School is starting, and the Texas Progressive Alliance is prepared as always to ace the test. Here is this week’s roundup of blog highlights.
From TXsharon: Woo Hoo! EPA testing has now confirmed wells are contaminated “with various substances connected with gas drilling”–proof that hydraulic fracturing contaminates our drinking water. Even Motley Fool supports the FRAC Act and says industry is “crying wolf.”
Should Texans care about NJ? The Texas Cloverleaf examines why the GOP thinks we should.
CouldBeTrue of South Texas Chisme says a ‘Wise Latina‘ kicks Republican butt once again.
For a long time it has been universally agreed upon that people should engage in end-of-life planning, at least until right-wing pundits made end-of-life planning an easy but incidental target of their battle against health care reform. Xanthippas at Three Wise Men takes aim at these critics, and the very real harm they do to people with their dishonest and partisan attacks.
WCNews at Eye On Williamson shows why everyone must call their Represenatives and Senators because It’s time to end America’s health care emergency.
Off the Kuff spent the week following the Sharon Keller trial. He wasn’t impressed by her defense.
Over at TexasKaos, jaxpagan gets us the scoop on Ted Poe’s Town Hall meeting in a funeral parlor. Snark , with a wicked point!
At McBlogger, Harry Balczak takes a few moments to tell us what he thinks about Whole Foods and it’s ‘health care for all’ hating CEO.
Neil at Texas Liberal is back from a two-week vacation that took him to Chicago, Kenosha, Wisconsin, Indianapolis, Cincinnati, Dayton, Ohio and Northern Kentucky. This itinerary is consistent with a post Neil made earlier this summer encouraging folks to visit the industrial midwest. With vacation over, it’s time now to think of school and swine flu. It sure would help if more working people had paid sick days to help manage getting sick themselves and having kids sick at home.
John Coby at Bay Area Houston has some questions to ask Congressman Pete Olson at his town hall mtg on Aug 29.
Some of the very worst of Texas was on full display last week, and PDiddie at Brains and Eggs documented the atrocities.
BossKitty at TruthHugger is still appalled at the chaos and conflict demonstrated by a Bi-Polar America trying to decide Who is Worthy of a Healthy Life and Who is Not.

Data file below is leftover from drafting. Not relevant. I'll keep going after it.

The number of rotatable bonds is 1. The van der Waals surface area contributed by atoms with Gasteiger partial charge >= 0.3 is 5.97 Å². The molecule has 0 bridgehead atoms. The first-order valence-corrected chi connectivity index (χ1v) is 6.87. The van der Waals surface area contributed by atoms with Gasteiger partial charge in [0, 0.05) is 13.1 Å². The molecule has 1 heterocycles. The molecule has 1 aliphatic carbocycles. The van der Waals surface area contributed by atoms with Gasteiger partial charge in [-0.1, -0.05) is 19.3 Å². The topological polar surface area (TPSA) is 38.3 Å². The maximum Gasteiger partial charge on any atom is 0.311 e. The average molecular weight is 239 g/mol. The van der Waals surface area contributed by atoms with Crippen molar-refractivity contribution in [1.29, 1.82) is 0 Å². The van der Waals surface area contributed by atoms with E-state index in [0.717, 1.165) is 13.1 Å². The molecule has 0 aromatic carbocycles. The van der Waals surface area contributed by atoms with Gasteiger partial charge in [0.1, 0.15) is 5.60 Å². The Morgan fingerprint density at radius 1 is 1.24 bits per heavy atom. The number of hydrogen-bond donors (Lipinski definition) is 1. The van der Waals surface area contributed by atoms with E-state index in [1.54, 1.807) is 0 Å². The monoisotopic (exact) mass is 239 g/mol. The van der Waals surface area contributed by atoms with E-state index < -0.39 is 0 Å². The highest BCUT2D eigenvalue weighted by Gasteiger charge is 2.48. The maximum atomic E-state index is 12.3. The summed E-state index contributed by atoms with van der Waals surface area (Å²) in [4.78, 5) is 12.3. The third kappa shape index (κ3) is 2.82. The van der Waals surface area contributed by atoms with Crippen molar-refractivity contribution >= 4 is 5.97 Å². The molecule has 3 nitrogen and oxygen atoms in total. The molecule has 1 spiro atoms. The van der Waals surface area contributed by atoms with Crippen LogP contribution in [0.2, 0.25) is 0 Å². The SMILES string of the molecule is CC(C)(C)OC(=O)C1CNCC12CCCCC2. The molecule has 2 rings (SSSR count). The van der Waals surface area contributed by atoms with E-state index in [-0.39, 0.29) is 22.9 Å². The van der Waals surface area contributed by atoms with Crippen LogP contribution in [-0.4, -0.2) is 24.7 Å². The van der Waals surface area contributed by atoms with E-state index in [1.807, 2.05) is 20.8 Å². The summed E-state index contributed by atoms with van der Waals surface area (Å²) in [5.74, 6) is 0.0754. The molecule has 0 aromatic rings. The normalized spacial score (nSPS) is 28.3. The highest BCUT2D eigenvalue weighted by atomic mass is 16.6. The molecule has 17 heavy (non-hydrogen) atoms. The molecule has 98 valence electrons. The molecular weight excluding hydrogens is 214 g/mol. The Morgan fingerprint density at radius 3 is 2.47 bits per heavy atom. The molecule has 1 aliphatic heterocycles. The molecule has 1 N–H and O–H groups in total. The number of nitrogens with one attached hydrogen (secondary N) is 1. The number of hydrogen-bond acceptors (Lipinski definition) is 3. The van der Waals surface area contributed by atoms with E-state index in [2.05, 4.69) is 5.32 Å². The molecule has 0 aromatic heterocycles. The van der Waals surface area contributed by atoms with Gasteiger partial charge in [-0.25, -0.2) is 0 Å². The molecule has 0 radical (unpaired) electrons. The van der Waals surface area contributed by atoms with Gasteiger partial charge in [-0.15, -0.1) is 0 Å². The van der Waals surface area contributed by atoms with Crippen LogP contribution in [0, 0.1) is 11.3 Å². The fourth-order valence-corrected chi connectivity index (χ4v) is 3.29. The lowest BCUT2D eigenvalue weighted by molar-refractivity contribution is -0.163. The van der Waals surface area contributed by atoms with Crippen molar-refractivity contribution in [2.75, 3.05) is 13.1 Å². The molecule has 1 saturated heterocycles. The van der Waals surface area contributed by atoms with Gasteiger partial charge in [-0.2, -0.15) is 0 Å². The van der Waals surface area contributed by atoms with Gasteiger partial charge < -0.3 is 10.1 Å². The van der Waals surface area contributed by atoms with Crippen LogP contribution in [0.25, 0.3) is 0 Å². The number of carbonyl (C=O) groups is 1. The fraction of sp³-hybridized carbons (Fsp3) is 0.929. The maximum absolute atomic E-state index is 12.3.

Democrats in Williamson County got their first look and list to Houston Mayor Bill White, at today’s Taking Back Texas event in Round Rock. White is a candidate for U.S. Senate to fill the seat now held by Kay Bailey Hutchison. He spoke to a room full of Democrats in Williamson County today, laying out his record of service first as legislative assistant in Congress, then as Deputy Secretary of Energy in the Clinton Administration, Chair of the Texas Democratic Party, and now as the Mayor of Houston.
White was first elected Mayor of Houston in 2004 and has been reelected twice with overwhelming majorities, and bipartisan support – over 85% both times – and has an impressive record of accomplishments while in office. He had a great line in his stump speech stating,”I know the difference between victory and landing on an aircraft carrier”, which brought the house down.
He also stated he’s raised more money, just on the internet, than all the other candidates that are running for this office combined. He’s got an impressive campaign so far, with a Central Texas coordinator already in place. Of course they would like anyone who is interested to go his web site, BillWhiteForTexas, and give the campaign your email address to stay informed.
Thanks to the WCDP Events Committee for planning this great event. We also understand that a similar event in Williamson County is being planned with John Sharp for next month. It’s another sign that Democrats all over the state have taken notice of the Democrats success in Williamson County and know it’s an integral part of the Democrats drive to “Take Back Texas”.